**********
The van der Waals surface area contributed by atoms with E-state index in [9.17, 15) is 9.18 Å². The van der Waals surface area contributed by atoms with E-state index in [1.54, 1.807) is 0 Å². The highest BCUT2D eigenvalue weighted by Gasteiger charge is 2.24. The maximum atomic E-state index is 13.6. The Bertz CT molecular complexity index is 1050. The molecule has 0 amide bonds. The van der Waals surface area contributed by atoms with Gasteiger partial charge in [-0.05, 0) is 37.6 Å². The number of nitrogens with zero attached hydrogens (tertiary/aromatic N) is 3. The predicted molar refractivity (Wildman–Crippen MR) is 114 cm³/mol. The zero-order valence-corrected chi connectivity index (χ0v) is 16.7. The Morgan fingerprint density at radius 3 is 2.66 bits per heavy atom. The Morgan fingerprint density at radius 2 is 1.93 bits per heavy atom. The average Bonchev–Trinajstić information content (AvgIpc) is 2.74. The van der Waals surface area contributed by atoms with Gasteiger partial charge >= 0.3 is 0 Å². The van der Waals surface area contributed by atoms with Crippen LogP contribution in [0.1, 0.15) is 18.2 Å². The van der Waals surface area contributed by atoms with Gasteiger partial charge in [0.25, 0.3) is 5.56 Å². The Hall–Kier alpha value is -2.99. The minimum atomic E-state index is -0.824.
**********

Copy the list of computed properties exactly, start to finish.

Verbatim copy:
The van der Waals surface area contributed by atoms with E-state index in [9.17, 15) is 9.18 Å². The van der Waals surface area contributed by atoms with E-state index in [1.54, 1.807) is 0 Å². The highest BCUT2D eigenvalue weighted by Gasteiger charge is 2.24. The maximum atomic E-state index is 13.6. The Bertz CT molecular complexity index is 1050. The molecule has 0 amide bonds. The van der Waals surface area contributed by atoms with Gasteiger partial charge in [-0.05, 0) is 37.6 Å². The number of nitrogens with zero attached hydrogens (tertiary/aromatic N) is 3. The predicted molar refractivity (Wildman–Crippen MR) is 114 cm³/mol. The zero-order valence-corrected chi connectivity index (χ0v) is 16.7. The Morgan fingerprint density at radius 3 is 2.66 bits per heavy atom. The Morgan fingerprint density at radius 2 is 1.93 bits per heavy atom. The average Bonchev–Trinajstić information content (AvgIpc) is 2.74. The van der Waals surface area contributed by atoms with Gasteiger partial charge >= 0.3 is 0 Å². The van der Waals surface area contributed by atoms with Crippen LogP contribution in [0.1, 0.15) is 18.2 Å². The van der Waals surface area contributed by atoms with Gasteiger partial charge in [0.25, 0.3) is 5.56 Å². The Hall–Kier alpha value is -2.99. The minimum atomic E-state index is -0.824.